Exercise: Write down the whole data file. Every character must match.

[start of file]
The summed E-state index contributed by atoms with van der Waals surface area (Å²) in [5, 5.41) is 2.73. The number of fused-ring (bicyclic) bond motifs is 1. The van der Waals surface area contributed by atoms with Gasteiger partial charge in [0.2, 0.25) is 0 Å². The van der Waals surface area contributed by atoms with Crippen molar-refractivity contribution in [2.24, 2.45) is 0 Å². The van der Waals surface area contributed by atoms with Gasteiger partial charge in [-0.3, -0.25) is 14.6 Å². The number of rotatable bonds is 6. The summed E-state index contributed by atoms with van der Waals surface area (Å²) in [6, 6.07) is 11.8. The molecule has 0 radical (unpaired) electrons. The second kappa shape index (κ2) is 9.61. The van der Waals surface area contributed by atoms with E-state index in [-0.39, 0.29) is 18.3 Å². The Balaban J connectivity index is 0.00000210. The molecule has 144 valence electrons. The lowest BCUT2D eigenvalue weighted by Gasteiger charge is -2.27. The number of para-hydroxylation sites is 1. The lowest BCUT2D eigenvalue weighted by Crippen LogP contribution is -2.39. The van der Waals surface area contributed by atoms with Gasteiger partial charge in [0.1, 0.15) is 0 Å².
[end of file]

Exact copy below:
The summed E-state index contributed by atoms with van der Waals surface area (Å²) in [5, 5.41) is 2.73. The number of fused-ring (bicyclic) bond motifs is 1. The van der Waals surface area contributed by atoms with Gasteiger partial charge in [0.2, 0.25) is 0 Å². The van der Waals surface area contributed by atoms with Crippen molar-refractivity contribution in [2.24, 2.45) is 0 Å². The van der Waals surface area contributed by atoms with Gasteiger partial charge in [-0.3, -0.25) is 14.6 Å². The number of rotatable bonds is 6. The summed E-state index contributed by atoms with van der Waals surface area (Å²) in [6, 6.07) is 11.8. The molecule has 0 radical (unpaired) electrons. The second kappa shape index (κ2) is 9.61. The van der Waals surface area contributed by atoms with E-state index in [-0.39, 0.29) is 18.3 Å². The Balaban J connectivity index is 0.00000210. The molecule has 144 valence electrons. The lowest BCUT2D eigenvalue weighted by Gasteiger charge is -2.27. The number of para-hydroxylation sites is 1. The lowest BCUT2D eigenvalue weighted by Crippen LogP contribution is -2.39. The van der Waals surface area contributed by atoms with Gasteiger partial charge in [0.1, 0.15) is 0 Å².